However, South African communists have not only been involved in the mass campaigns outlined above. Communist cadres have continued to play an important role in government, as ministers, members of parliament and provincial legislatures, members of provincial executive committees, as mayors, councillors and public servants. The combination of communist work both inside and outside the state – though not without its own tensions – has provided our Party with vital experience and also helped to enhance the SACP as a party of power, influence and activism.
Challenges that lie ahead
The fundamental challenge that faces the South African revolution at this juncture is to transform the current brutal capitalist accumulation regime underway, into one that defends and creates sustainable jobs and fight poverty. Over the last 12 months we have seen important progress in the workings of the Alliance. In April this year we held an important Alliance Summit which, amongst other things, agreed on a joint programme of action on the ground as well as commitment to address the economic challenges in our country. We have also seen further commitments by government to play a more interventionist role in the economy and commitment to keeping key state-owned enterprises in the hands of the state to drive a process of investment in infrastructure.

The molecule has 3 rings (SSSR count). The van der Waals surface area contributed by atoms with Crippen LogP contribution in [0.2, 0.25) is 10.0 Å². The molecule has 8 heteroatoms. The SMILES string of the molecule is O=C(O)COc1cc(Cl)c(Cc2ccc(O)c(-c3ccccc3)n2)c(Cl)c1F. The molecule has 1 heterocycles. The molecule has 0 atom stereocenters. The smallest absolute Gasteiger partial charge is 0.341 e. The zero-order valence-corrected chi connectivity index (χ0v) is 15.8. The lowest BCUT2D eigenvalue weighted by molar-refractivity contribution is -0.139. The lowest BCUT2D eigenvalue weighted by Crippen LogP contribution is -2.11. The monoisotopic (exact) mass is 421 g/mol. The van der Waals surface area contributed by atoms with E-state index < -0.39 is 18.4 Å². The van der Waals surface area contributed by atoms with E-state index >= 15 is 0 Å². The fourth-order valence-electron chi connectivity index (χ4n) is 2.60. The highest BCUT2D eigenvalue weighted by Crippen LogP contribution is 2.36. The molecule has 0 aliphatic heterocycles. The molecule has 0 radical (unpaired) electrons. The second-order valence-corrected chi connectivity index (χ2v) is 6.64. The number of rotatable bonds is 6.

However this commitment is at the same time accompanied by some hesitancy on the type of relationship we need to build between the state and the capitalist market. Whilst, as an Alliance, we have committed ourselves to a developmental state, that is active and interventionist, there is continuing reluctance by government to take decisive action in areas that as a Party we have identified as crucial in turning the economy around. For instance government is resisting a full-blown process to develop an overarching industrial strategy to drive growth and development. In addition government is reluctant to pass legislation on prescribed assets and forcing community reinvestment by the banks.
It is within the context of this hesitancy that there is now a new emerging notion, called “stakeholder capitalism”. This is nothing but a (liberal) humanitarian approach to appeal to the “conscience” of capitalists to sacrifice higher profits in order to address poverty and unemployment in our country. This notion fails to understand some basic facts about capitalism in general, and South African capitalism in particular. South African capitalism has been a product of brutal colonial and apartheid dispossession and super-exploitation of the black working class. Despite enormous progressive transformation of South Africa’s labour market and development of progressive social policies since 1994, the current accumulation regime continues to have strong features of its colonial and apartheid origins: import dependent, export orientation, job shedding and racially and gender skewed. It is an economy that still favours white and men, and unable to meet even the jost basic of needs of the majority of the population.